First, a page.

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Epic as an Ideology of the Nation Empire: Dominance, Hegemony, and the Imperialist Repertoires of the Ramayana Traditions in India
From a bardic composition to sacred literature, a story legitimizing a monarchy to a story epitomizing the morals of a postcolonial nation, the Ramayana narrative does not belong to any specific moment in history. Riding the waves of cultural nationalism, it has emerged as the epic of the nation to the vision of an empire. This paper examines the imperialist repertoire and hegemonic presence of the narrative in relation to the body-politic of the Indian nation state. This is important because ‘empire is a cultural artefact as well as a geopolitical entity; it belongs to a geography of the mind as well as a geography of power’ (Hinderaker 1996). Against the popular liberal readings of this narrative, this essay argues that Ramayana narrative has emerged as the dominant ideological apparatus when it comes to hinduization of the public sphere, the legitimization of the nation’s annexation policy (‘Greater India’ rhetoric), the othering of Muslims as foreign subjects, and subordination of women and subaltern communities at large. What ‘Aeneid’ was to the Roman Empire, ’Paradise Lost’ to the British Empire, the Ramayana is to the Indian national empire. The secular liberal understanding of Ramayana and its appropriations in relation to secularism and fundamentalism are too narrow. The paper offers a critique of the liberals’ readings of ‘my Rama vs. your Rama’ binarism and argues that such ‘reformist’ readings are inside the grids of Brahminical- nationalist cultural hegemony.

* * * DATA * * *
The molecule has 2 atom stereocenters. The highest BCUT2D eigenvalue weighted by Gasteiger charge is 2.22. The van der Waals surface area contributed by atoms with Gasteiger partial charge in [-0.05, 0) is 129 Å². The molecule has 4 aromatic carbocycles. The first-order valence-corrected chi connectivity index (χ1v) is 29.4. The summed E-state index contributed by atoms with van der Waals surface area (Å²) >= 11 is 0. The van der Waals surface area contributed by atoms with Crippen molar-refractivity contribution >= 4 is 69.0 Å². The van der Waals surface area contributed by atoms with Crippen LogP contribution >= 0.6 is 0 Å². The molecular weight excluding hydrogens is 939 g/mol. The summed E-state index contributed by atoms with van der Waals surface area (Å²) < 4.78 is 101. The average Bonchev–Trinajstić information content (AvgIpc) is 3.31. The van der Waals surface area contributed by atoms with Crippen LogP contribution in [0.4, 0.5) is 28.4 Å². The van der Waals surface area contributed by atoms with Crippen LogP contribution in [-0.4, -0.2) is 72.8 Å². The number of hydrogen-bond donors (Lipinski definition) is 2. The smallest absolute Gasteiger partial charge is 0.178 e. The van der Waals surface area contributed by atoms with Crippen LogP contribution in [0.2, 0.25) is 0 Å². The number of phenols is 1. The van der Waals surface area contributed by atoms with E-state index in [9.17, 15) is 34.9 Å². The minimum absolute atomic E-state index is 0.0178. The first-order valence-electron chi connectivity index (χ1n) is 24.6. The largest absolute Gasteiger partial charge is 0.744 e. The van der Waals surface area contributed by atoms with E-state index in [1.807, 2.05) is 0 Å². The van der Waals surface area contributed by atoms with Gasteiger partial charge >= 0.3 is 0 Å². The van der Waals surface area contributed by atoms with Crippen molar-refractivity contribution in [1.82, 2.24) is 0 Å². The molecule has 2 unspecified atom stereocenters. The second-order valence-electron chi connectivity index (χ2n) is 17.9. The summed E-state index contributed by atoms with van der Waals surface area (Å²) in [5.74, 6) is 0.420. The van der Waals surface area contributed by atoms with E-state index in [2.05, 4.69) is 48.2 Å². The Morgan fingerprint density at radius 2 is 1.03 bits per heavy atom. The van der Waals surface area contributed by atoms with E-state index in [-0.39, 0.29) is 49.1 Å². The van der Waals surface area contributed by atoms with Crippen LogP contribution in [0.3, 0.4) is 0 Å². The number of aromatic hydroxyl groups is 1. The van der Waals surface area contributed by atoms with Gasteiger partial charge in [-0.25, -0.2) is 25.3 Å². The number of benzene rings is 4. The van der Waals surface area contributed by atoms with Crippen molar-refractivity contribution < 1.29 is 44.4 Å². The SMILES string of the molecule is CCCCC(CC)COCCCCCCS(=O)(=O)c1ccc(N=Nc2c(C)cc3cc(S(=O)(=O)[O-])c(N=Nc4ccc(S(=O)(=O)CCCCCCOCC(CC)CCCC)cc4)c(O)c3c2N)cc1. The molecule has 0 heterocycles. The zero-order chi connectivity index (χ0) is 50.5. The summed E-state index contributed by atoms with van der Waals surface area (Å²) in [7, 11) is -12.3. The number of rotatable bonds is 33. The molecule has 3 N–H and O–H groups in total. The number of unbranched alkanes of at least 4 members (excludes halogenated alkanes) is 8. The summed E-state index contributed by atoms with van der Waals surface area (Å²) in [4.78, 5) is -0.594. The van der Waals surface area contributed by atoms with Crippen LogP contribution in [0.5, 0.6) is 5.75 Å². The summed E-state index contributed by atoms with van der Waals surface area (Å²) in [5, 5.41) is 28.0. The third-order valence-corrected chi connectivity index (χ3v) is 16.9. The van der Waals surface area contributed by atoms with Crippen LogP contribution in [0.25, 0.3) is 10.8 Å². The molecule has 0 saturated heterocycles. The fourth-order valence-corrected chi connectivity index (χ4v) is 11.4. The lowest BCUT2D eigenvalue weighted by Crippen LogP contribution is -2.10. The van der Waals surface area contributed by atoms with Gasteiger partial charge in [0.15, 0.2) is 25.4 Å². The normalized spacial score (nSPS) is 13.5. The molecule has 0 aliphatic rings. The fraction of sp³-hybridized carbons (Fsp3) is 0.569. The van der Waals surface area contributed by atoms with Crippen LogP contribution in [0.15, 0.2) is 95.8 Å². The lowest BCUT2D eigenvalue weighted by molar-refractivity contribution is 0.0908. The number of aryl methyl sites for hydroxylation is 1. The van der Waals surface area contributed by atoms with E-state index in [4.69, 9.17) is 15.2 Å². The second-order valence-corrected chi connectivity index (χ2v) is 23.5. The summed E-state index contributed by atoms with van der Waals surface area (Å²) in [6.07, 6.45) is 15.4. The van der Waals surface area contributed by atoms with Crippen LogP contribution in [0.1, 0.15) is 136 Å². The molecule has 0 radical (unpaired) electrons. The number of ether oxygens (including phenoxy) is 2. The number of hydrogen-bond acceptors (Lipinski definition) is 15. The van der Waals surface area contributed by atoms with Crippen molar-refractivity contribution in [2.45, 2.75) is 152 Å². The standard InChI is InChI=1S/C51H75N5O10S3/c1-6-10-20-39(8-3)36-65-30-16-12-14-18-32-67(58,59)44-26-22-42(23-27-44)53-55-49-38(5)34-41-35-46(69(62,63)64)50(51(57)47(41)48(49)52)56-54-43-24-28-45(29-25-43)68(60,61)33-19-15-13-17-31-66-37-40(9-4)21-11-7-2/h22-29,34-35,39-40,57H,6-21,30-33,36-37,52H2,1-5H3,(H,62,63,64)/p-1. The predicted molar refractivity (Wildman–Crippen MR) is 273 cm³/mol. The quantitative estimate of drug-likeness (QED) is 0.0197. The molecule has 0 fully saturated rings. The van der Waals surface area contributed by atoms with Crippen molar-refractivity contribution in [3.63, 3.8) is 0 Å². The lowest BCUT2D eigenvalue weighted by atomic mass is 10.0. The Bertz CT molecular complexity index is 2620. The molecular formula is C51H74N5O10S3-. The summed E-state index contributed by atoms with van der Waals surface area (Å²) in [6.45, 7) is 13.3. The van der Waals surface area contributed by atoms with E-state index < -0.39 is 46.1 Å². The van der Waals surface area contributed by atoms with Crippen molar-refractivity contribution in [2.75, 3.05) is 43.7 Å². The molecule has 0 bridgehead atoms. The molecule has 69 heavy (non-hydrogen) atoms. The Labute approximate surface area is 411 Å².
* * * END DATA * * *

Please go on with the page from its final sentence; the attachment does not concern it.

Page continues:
I place the Ramayana critics in two groups: the insider critics (such as A.K. Ramanujan, Paula Richman, and Arshia Sattar) who critically analyse the epic in a way to support and sustain the epic and its ideals, and the outsider critics (Ambedkar, Periyar, Phule) who would see the Hindu Ramayana as part of a hegemonic tradition. The outsider critics argue for an ontological and epistemological exit and a “disengagement” with such epics for an emancipatory discourse of our time, i.e., Dalit-Bahujan, feminist, indigenous and decolonial discourses at large. Thus, the criticism here is not against one Ramayana or the other but is a critique against the fundamentals of the narrative and its relation to the Indian nation state.
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Lead author institutionAssistant Professor, School of Arts and Aesthetics, Jawaharlal Nehru University, New Delhi, India
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